Sunset of 3G network progressing ahead of plan, says MCMC


Dr Fadhlullah said the sunset of 3G networks is moving faster than expected, with telcos ahead on migrating customers to newer networks and turning off the older networks. — MOHD SAHAR MISNI/The Star

The migration of telco customers and networks from the older 3G network is proceeding even faster than targeted, announced the Malaysian Communications and Multimedia Commission (MCMC).

The migration is happening in light of the sunsetting of the 3G network to open up spectrum for use by the faster and more efficient 4G network, as part of the National Digital Infrastructure Plan (Jendela).

MCMC chairman Dr Fadhlullah Suhaimi Abdul Malek revealed that 629,018 customers were migrated as at Feb 28, with 732,652 forecast to have been migrated as of end March, 130% more than the targeted 562,490 for the first quarter of 2021.

Similarly, 20,492 3G carriers were switched off as at Feb 28, with 25,161 forecasted to switch off by end March, or 128% more than the 19,607 target for the same quarter.

Re-allocating spectrum for 4G will widen its coverage for better network connectivity, and enable telcos to focus on more modern networks rather than supporting legacy systems, said Dr Fadhlullah.

He revealed that a special working group composed of MCMC, telcos, Sirim and phone manufacturers were ensuring that Voice over LTE – which enables voice calls over 4G instead of 3G – would have its adoption accelerated.

During the virtual briefing, Dr Fadhlullah Suhaimi brought up another issue faced by Jendela, where the cost of deploying new telco towers and rooftop structures varied greatly between states.

For instance, the cost of deploying a tower (in the first year) in Sarawak averages RM37,600, followed by Johor at RM26,750. In contrast, the lowest costs (for the first year) were in Labuan at RM2,065 and Pahang at RM7,150.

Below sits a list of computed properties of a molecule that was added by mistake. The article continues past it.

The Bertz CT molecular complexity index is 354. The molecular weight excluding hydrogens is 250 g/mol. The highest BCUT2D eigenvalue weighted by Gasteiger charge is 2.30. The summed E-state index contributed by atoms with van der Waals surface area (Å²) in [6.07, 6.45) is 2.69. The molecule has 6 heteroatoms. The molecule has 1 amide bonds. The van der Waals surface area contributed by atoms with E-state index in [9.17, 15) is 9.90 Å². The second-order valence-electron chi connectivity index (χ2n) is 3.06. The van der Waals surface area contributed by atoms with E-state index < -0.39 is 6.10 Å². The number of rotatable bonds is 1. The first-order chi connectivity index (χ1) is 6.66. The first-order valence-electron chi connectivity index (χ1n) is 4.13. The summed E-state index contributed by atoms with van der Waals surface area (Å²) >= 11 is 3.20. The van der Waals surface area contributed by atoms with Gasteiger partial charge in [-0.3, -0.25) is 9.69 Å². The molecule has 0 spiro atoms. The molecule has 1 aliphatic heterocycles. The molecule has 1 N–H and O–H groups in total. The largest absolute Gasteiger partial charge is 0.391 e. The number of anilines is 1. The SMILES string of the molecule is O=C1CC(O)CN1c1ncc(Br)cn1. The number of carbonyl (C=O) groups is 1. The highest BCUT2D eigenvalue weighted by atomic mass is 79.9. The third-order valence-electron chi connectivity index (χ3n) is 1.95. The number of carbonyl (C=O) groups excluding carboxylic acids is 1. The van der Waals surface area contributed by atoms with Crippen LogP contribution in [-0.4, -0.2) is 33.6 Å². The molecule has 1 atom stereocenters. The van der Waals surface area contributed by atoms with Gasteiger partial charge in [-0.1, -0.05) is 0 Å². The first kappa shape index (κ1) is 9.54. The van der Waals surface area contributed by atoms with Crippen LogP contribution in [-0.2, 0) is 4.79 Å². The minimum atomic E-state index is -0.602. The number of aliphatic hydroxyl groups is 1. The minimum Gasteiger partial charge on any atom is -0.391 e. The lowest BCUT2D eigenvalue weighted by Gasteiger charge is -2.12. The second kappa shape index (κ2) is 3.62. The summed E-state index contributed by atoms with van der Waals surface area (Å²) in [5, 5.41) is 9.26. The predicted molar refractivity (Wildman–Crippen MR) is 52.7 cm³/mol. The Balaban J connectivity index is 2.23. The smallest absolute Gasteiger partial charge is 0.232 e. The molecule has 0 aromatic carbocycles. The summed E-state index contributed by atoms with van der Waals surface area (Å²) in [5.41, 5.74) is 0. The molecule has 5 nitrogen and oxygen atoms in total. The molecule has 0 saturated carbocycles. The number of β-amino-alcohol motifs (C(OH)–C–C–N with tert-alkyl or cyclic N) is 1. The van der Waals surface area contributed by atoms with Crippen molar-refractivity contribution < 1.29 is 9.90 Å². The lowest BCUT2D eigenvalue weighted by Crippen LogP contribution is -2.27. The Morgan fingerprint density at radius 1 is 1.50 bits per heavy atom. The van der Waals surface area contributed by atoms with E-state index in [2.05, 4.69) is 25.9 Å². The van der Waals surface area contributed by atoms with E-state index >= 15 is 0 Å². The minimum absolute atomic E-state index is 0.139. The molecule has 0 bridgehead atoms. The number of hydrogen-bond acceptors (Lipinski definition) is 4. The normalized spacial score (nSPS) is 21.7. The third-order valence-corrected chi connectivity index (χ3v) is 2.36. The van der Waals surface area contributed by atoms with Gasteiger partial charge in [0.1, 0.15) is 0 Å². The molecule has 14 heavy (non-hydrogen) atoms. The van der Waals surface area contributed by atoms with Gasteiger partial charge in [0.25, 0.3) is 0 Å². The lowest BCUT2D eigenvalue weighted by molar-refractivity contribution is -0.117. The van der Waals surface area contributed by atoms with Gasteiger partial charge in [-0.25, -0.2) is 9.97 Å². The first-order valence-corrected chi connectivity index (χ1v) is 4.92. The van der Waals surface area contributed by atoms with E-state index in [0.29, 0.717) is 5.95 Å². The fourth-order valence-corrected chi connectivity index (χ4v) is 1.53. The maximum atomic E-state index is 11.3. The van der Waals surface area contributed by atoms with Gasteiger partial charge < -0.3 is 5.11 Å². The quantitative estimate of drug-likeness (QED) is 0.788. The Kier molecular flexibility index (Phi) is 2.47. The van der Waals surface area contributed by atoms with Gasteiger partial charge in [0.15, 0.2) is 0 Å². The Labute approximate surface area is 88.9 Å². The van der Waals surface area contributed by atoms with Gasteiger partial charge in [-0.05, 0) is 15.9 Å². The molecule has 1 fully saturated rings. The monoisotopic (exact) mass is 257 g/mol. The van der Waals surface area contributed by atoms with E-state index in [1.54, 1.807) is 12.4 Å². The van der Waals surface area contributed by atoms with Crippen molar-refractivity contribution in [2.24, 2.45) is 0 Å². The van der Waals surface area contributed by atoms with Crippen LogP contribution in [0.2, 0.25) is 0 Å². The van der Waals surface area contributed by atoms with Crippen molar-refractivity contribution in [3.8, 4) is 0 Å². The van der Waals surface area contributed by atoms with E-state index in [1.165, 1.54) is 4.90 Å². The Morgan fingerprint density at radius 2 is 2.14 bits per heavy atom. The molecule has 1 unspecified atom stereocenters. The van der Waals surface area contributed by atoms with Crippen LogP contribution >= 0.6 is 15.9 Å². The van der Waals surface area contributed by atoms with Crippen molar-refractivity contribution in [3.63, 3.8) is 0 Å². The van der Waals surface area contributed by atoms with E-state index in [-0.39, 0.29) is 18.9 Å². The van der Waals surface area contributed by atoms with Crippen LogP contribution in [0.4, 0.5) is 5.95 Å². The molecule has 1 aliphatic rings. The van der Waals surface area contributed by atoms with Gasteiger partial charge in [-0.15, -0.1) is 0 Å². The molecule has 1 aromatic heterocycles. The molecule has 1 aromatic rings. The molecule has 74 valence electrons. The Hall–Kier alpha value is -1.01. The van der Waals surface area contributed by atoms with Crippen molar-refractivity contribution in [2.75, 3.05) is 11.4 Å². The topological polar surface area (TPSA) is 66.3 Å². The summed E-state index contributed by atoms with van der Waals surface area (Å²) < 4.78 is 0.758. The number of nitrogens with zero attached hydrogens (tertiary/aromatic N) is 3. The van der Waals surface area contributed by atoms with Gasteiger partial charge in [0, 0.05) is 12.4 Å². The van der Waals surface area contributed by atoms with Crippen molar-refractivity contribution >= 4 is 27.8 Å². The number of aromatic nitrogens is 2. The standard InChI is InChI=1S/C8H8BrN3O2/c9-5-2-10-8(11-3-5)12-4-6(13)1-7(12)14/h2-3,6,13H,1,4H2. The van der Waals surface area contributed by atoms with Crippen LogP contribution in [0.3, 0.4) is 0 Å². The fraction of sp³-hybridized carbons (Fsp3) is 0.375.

Among the states, 10 were viewed as high cost – in descending order of cost – namely Sarawak, Johor, Melaka, Terengganu, Kedah, Kelantan, Perlis, Putrajaya, Penang and Negeri Sembilan.

The states marked as low costs were – in descending order of cost – Perak, Kuala Lumpur, Selangor, Sabah, Pahang and Labuan.

Dr Fadhlullah Suhaimi said the high cost led to fewer deployments, which would slow down the expansion of network coverage.

He said the prices were in part influenced by local authorities and bylaws, though MCMC was in talks to lower the cost to an acceptable median.

The target medians were RM10,095 for the first year of deployment, and RM41,713 for the total six years of deployment. Currently, the highest cost for six years total was in Johor at RM116,750 and the lowest in Labuan at RM12,065.

He said Jendela efforts were showing positive results in terms of customer satisfaction, as network complaints had a significant reduction since the third quarter of 2020.

It dropped from 59,738 in Q3 2020, to 28,577 in Q4. However, the number went back up to 54,538 in Q1 of this year.

He said the increase in complaints is likely due to the movement control order 2.0 which started on Jan 13.

He said people staying at home meant more congestion on certain networks, leading to poor performance. However, it was still better than last year, as telcos have taken steps to address heavier traffic.

The most common complaints were poor or no coverage, while the bulk (80%) came from commercial areas including Johor Bahru, Petaling, Kuala Lumpur, Seremban and Klang.

He expected congestion to improve as the MCO was relaxed and people started going back to school and work; which in turn should reduce the number of complaints.

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